NOAA Fisheries and the Southeast region encourage all fishery stakeholders, including ourselves, to consider implementing electronic technology (ET) options to meet science, management, and compliance data needs. ETs include the use of vessel monitoring systems (VMS), electronic reporting (ER), video cameras, gear sensors, and automated image processing for electronic monitoring (EM), data collection technologies for human observers, and other technologies that can improve the timeliness, quality, integration, cost effectiveness, and accessibility of fishery-dependent data.
Tight budgets and the increasing demands for data are driving the need to evaluate and improve existing fisheries data collection programs. Electronic technologies have potential to be a more cost-effective and efficient manner to collect the data necessary to properly manage Gulf of Mexico and South Atlantic fisheries. The demands for more precise, timelier, and more comprehensive fishery-dependent data continue to rise every year. The implementation of fisheries regulations that require near real-time monitoring of catch by species at the vessel level have challenged the methods and budgetary limits of data collection methods such as self-reporting, at-sea observers and monitors, and dockside monitoring.
It is the policy of NOAA Fisheries to encourage the consideration of ET to complement and/or improve existing fishery-dependent data collection programs to achieve the most cost-effective and sustainable approach that ensures alignment of management goals, data needs, funding sources and regulations.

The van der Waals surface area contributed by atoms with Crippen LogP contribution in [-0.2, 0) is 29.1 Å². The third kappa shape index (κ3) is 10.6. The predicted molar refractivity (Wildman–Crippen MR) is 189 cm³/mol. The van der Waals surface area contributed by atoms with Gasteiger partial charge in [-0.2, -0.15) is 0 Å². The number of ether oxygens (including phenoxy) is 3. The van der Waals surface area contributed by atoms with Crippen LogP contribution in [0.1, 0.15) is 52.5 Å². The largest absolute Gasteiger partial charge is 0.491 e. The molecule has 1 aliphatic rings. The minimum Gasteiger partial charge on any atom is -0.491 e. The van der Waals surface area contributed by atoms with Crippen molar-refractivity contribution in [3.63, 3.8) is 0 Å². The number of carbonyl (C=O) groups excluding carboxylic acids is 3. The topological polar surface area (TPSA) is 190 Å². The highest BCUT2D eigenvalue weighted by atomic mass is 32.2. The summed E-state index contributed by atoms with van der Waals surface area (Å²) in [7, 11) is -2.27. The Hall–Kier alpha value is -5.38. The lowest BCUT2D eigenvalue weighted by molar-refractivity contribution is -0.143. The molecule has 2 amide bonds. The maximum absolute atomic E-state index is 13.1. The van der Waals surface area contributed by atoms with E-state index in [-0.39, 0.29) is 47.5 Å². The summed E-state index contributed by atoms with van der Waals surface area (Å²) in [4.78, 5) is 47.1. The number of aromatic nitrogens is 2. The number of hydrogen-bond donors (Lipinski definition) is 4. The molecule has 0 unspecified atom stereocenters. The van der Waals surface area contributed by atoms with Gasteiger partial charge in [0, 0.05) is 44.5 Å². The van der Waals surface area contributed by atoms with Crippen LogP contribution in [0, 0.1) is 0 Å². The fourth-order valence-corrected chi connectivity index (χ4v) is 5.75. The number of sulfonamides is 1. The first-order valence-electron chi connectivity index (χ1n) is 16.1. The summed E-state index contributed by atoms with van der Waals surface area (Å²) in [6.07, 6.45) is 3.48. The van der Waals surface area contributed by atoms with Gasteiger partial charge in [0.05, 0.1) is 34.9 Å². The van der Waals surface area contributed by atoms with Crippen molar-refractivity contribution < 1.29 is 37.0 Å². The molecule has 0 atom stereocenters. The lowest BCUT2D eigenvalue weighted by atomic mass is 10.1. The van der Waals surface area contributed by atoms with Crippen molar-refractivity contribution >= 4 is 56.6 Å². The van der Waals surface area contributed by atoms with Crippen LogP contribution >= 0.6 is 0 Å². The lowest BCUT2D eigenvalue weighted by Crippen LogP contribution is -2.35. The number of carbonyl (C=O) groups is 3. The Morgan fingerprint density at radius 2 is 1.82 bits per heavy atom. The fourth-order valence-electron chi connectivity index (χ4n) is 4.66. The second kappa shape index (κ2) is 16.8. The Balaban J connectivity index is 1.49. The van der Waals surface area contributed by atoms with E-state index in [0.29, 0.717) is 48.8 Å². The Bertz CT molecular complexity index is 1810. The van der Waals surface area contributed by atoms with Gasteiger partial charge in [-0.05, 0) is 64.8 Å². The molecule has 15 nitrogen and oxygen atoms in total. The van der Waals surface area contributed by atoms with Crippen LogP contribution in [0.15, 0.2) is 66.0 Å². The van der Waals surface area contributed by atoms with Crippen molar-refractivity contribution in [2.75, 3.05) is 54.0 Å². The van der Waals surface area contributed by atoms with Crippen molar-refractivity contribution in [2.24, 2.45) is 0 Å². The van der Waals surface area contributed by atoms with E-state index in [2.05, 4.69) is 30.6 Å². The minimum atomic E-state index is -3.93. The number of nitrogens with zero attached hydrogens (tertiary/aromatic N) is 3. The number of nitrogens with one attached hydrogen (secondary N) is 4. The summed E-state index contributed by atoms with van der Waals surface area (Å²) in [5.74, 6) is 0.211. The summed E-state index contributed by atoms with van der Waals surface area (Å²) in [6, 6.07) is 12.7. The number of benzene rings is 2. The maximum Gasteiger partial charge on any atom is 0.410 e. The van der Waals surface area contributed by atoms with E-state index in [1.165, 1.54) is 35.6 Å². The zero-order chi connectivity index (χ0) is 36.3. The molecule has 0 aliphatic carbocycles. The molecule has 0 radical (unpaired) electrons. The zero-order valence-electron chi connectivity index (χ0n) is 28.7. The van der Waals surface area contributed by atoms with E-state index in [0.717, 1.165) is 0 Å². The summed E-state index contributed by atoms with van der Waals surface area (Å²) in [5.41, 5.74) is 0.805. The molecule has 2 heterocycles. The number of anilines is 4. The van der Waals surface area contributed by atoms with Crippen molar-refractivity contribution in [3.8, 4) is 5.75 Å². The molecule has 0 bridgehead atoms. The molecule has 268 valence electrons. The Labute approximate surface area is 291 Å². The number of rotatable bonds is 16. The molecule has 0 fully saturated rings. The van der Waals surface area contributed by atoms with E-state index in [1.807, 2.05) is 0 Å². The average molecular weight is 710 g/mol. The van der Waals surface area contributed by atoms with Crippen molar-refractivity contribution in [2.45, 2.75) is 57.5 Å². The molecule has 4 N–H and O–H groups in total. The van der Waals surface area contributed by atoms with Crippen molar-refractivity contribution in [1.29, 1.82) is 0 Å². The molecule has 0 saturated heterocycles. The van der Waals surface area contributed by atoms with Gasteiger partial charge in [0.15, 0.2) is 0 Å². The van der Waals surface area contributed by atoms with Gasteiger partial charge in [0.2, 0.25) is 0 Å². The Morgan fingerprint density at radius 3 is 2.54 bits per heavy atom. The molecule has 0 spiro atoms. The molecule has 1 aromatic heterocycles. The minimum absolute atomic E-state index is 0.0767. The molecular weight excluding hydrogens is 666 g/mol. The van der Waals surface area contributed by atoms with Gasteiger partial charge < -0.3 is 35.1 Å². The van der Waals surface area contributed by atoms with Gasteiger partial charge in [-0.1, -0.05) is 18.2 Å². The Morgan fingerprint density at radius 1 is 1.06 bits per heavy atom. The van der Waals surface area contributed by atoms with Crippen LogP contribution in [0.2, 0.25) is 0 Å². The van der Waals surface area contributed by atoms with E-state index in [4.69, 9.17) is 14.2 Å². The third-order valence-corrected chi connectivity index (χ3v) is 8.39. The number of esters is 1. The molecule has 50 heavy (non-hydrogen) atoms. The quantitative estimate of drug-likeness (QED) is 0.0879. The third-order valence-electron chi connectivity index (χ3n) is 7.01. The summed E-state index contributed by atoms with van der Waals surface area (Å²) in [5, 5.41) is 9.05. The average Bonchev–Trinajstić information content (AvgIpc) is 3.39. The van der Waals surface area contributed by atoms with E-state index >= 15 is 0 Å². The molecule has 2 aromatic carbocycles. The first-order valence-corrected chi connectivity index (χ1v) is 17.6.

The Southeast For-Hire Integrated Electronic Reporting Program implements electronic reporting of for-hire vessel catch data for over 3000 vessels in the Gulf of Mexico and Atlantic. The purpose of this program is to provide more accurate and reliable fisheries information about for-hire catch, effort, and discards. Fishermen will directly improve data collection that is critical to population assessments and better fisheries management.
Southeast Electronic For-Hire Reporting Program
Homeported in Pascagoula, Mississippi, NOAA Ship Pisces is the third in a class of state-of-the-art, acoustically quiet fisheries survey vessels built for a wide range of living marine resource surveys and ecosystem research projects. The ship focuses primarily on U.S. waters from the Gulf of Mexico, Caribbean, and South Atlantic to North Carolina. Credit: NOAA